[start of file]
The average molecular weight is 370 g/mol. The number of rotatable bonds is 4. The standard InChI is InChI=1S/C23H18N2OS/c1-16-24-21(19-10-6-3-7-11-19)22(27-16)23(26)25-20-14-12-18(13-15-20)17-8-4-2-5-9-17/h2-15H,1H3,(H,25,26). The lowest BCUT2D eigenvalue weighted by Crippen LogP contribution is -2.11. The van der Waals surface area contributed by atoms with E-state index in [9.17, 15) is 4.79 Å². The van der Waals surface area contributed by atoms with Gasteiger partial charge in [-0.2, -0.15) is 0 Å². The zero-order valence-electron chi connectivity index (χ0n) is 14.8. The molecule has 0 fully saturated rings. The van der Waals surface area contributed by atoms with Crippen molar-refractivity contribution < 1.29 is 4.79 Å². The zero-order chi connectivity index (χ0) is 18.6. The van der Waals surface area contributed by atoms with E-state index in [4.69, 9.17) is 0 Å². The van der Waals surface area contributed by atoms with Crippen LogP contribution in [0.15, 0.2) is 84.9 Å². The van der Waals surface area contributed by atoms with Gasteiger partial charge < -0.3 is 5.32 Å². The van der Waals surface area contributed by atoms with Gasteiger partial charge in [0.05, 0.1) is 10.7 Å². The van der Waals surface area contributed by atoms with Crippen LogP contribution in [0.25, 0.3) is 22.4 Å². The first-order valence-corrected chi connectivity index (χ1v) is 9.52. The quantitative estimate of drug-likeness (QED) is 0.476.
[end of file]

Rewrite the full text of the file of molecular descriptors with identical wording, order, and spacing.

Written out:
The average molecular weight is 370 g/mol. The number of rotatable bonds is 4. The standard InChI is InChI=1S/C23H18N2OS/c1-16-24-21(19-10-6-3-7-11-19)22(27-16)23(26)25-20-14-12-18(13-15-20)17-8-4-2-5-9-17/h2-15H,1H3,(H,25,26). The lowest BCUT2D eigenvalue weighted by Crippen LogP contribution is -2.11. The van der Waals surface area contributed by atoms with E-state index in [9.17, 15) is 4.79 Å². The van der Waals surface area contributed by atoms with Gasteiger partial charge in [-0.2, -0.15) is 0 Å². The zero-order valence-electron chi connectivity index (χ0n) is 14.8. The molecule has 0 fully saturated rings. The van der Waals surface area contributed by atoms with Crippen molar-refractivity contribution < 1.29 is 4.79 Å². The zero-order chi connectivity index (χ0) is 18.6. The van der Waals surface area contributed by atoms with E-state index in [4.69, 9.17) is 0 Å². The van der Waals surface area contributed by atoms with Crippen LogP contribution in [0.15, 0.2) is 84.9 Å². The van der Waals surface area contributed by atoms with Gasteiger partial charge < -0.3 is 5.32 Å². The van der Waals surface area contributed by atoms with Gasteiger partial charge in [0.05, 0.1) is 10.7 Å². The van der Waals surface area contributed by atoms with Crippen LogP contribution in [0.25, 0.3) is 22.4 Å². The first-order valence-corrected chi connectivity index (χ1v) is 9.52. The quantitative estimate of drug-likeness (QED) is 0.476.